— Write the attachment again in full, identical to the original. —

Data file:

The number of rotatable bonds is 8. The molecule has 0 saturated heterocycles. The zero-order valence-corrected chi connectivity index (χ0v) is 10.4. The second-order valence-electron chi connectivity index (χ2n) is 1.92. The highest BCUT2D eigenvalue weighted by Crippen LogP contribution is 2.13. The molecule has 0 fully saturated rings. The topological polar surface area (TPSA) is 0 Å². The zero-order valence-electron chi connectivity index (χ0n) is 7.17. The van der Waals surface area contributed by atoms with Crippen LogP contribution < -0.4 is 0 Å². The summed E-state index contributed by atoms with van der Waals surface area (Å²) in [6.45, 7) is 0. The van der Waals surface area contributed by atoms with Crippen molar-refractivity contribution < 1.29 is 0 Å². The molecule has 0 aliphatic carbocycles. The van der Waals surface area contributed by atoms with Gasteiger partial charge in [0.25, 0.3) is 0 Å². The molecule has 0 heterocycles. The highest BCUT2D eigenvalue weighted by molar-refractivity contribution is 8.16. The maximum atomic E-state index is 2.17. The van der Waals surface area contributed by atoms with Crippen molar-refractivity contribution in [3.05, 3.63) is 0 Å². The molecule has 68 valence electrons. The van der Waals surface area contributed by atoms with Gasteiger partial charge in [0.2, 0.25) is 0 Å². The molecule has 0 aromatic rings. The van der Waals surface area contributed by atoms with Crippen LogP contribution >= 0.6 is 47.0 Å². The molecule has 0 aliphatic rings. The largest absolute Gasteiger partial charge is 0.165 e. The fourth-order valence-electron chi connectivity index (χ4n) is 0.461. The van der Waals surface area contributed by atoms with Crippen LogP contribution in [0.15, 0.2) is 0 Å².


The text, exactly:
The number of rotatable bonds is 8. The molecule has 0 saturated heterocycles. The zero-order valence-corrected chi connectivity index (χ0v) is 10.4. The second-order valence-electron chi connectivity index (χ2n) is 1.92. The highest BCUT2D eigenvalue weighted by Crippen LogP contribution is 2.13. The molecule has 0 fully saturated rings. The topological polar surface area (TPSA) is 0 Å². The zero-order valence-electron chi connectivity index (χ0n) is 7.17. The van der Waals surface area contributed by atoms with Crippen LogP contribution < -0.4 is 0 Å². The summed E-state index contributed by atoms with van der Waals surface area (Å²) in [6.45, 7) is 0. The van der Waals surface area contributed by atoms with Crippen molar-refractivity contribution < 1.29 is 0 Å². The molecule has 0 aliphatic carbocycles. The van der Waals surface area contributed by atoms with Gasteiger partial charge in [0.25, 0.3) is 0 Å². The molecule has 0 heterocycles. The highest BCUT2D eigenvalue weighted by molar-refractivity contribution is 8.16. The maximum atomic E-state index is 2.17. The van der Waals surface area contributed by atoms with Crippen molar-refractivity contribution in [3.05, 3.63) is 0 Å². The molecule has 68 valence electrons. The van der Waals surface area contributed by atoms with Gasteiger partial charge in [0.2, 0.25) is 0 Å². The molecule has 0 aromatic rings. The van der Waals surface area contributed by atoms with Crippen LogP contribution >= 0.6 is 47.0 Å². The molecule has 0 aliphatic rings. The largest absolute Gasteiger partial charge is 0.165 e. The fourth-order valence-electron chi connectivity index (χ4n) is 0.461. The van der Waals surface area contributed by atoms with Crippen LogP contribution in [0.15, 0.2) is 0 Å².